Your Building Site Is Speaking To You. What is It Saying?

When you see a house that looks particularly “at home” in its setting, do you ever wonder why? Chances are the house was designed specifically for that site by an architect or designer who was sensitive to designing from the “ground up.” Surely you want your house to have all the features on your wish list; but first, every great design starts with its setting.
How can you understand what your site is saying to you?

Walk It!

Walk it with an expert in interpreting the site’s message. No building site can be understood from the road (many realtors’ preferred vantage point), from a site map, or topographic study. Every site has natural features that are only apparent when you spend time there walking, feeling the terrain, observing nature, and poking around. Taking full advantage of a site is a thought process, taking as many options and possibilities into consideration. It may take several visits for you to get the full message.
Sound mystical? Not at all! Here are a few of the types of clues that skilled designers and architects study before putting a pencil to paper.

Topographic Clues:

The terrain of the site is a powerful determinant of the house design. The slope of a building site is often steeper than it looks. Take a tape measure and measure out 24 feet in length and with the help of a level determine how much the elevation changes over that distance. This will help you understand if your site will accommodate a house with a main level entry and a full walkout basement, for example, or if the site is so steep that special consideration such as a “bridge” or special fill might be required to access the front door. Sites slope from side to side as well as from front to rear. Imagine where you want to place your house and study the site to begin to determine the best way to marry the house to the site. Will the house “dip down” to meet the land in some places? Where will the land “rise up” to meet the house? A good design is sculpted to the natural terrain of the site, not the other way around, and understanding how to accomplish this is an important design element.
In addition to the slope of the land, an in-depth walk will give you other clues. The existence of ledge may help determine where your house can be easily located without the cost of extensive blasting. Look for large outcroppings of rock; areas where the vegetation is interrupted, or shallow rooted scrub pines that often grow in ledged areas. Is the soil moist clay, which might hint at special drainage needs; what might the terrain be telling you about access to your garage; if certain rooms require direct access to the outside, where might they be located in the house and on the site? Beware of low or wet areas that could result in drainage problems.
The terrain of your site will provide a wealth of information about how your house should be designed to fit naturally on that site. Good siting not only looks great, it costs much less to accomplish when the amount of earth moving has been reduced!

Vegetation Clues:

Obviously the preservation of mature trees should be a key element in any house design; so their location will tell you a great deal about your house location on the site.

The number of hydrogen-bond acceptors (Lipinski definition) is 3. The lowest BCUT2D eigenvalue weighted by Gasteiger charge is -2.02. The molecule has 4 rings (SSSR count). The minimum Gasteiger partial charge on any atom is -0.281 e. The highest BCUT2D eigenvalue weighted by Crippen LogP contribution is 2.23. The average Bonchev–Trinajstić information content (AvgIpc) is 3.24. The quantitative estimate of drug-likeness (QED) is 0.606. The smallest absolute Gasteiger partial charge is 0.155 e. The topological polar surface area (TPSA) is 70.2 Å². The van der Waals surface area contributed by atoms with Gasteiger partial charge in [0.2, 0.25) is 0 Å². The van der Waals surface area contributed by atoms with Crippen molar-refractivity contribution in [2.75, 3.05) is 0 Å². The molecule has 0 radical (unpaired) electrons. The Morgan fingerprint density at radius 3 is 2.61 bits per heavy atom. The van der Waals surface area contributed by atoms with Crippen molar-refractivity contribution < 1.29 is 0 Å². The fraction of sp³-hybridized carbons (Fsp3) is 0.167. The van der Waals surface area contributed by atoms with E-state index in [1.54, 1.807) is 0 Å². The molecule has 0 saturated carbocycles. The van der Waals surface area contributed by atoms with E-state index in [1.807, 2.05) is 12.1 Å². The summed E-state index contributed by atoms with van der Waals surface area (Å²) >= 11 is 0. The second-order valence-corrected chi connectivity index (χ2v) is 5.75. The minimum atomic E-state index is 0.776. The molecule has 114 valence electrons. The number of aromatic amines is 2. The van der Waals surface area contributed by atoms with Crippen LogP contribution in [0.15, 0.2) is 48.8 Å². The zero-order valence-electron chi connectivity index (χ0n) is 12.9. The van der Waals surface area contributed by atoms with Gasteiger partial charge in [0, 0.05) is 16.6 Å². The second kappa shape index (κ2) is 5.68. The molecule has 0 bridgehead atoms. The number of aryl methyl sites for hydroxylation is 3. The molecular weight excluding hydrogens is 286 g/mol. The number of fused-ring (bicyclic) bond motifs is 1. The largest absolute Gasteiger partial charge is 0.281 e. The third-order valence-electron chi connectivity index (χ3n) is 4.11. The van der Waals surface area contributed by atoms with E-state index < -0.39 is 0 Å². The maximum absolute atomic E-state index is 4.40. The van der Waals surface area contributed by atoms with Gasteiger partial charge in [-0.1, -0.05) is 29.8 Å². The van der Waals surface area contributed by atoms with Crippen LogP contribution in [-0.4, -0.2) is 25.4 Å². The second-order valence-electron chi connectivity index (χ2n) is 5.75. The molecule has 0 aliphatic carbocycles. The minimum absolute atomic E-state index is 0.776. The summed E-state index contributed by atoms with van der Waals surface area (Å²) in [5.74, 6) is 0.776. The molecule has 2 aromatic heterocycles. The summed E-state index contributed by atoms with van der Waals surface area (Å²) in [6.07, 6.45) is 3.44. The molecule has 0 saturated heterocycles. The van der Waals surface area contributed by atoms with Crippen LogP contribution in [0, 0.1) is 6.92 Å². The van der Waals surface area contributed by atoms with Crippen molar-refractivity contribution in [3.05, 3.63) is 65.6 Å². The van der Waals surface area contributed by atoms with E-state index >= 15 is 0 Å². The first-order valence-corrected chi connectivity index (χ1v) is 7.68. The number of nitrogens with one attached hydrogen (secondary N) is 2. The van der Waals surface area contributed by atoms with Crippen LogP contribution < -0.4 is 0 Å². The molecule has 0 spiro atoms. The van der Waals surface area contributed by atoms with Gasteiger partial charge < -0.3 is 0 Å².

Somewhat related to the sun’s path is the natural vegetation on the site. For example, major trees can provide welcome shade from the sun in the summer or buffer from prevailing wind in the winter. Deciduous trees (those that lose their leaves) are ideal to shade the south side from sun when in full leaf during the summer and let the sun in during the winter. Coniferous trees (those that have needles and do not loose their leaves) are ideal to provide shade through the year and to deflect prevailing winter winds. A good house design will not only avoid the removal of important trees of any kind, it will also respect the function of trees in creating your home’s microclimate. The location of trees relative to your house and their role in energy efficiency and sun control is the subject of entire textbooks and should be understood before you begin the design process. These factors are important to both the overall design of the house as well as the arrangement of spaces within the house.
Vegetation can also tell you a great deal about other aspects of your site. For example, the presence of ferns or certain marsh grasses, will likely indicate a wetland area which is probably restricted from building but which also might be damp during certain times of the year, even if the area looks dry now.

Solar Orientation:

One of the most important design elements in every house is the path of the sun. The sun will brighten the southern exposure of your house, and as the sun makes its arc from southeast to southwest, it will illuminate different elevations and rooms of the house. Take some time to understand the sun’s path with respect to your site and your intended house location. What rooms want early morning sun; midday sun; or late afternoon sun? Which rooms require no direct sunlight? The answers to these questions are not the same for everyone, and you need to think about them with respect to your own lifestyle. Some of us like bedrooms that are sunny in the morning; others of us prefer dark bedrooms to promote sleeping later. Many of us prefer brightly lit morning kitchens but a media room needs no natural light. The sun and its relationship to your house -and the specific living spaces therein- has a great deal to do with your personal lifestyle.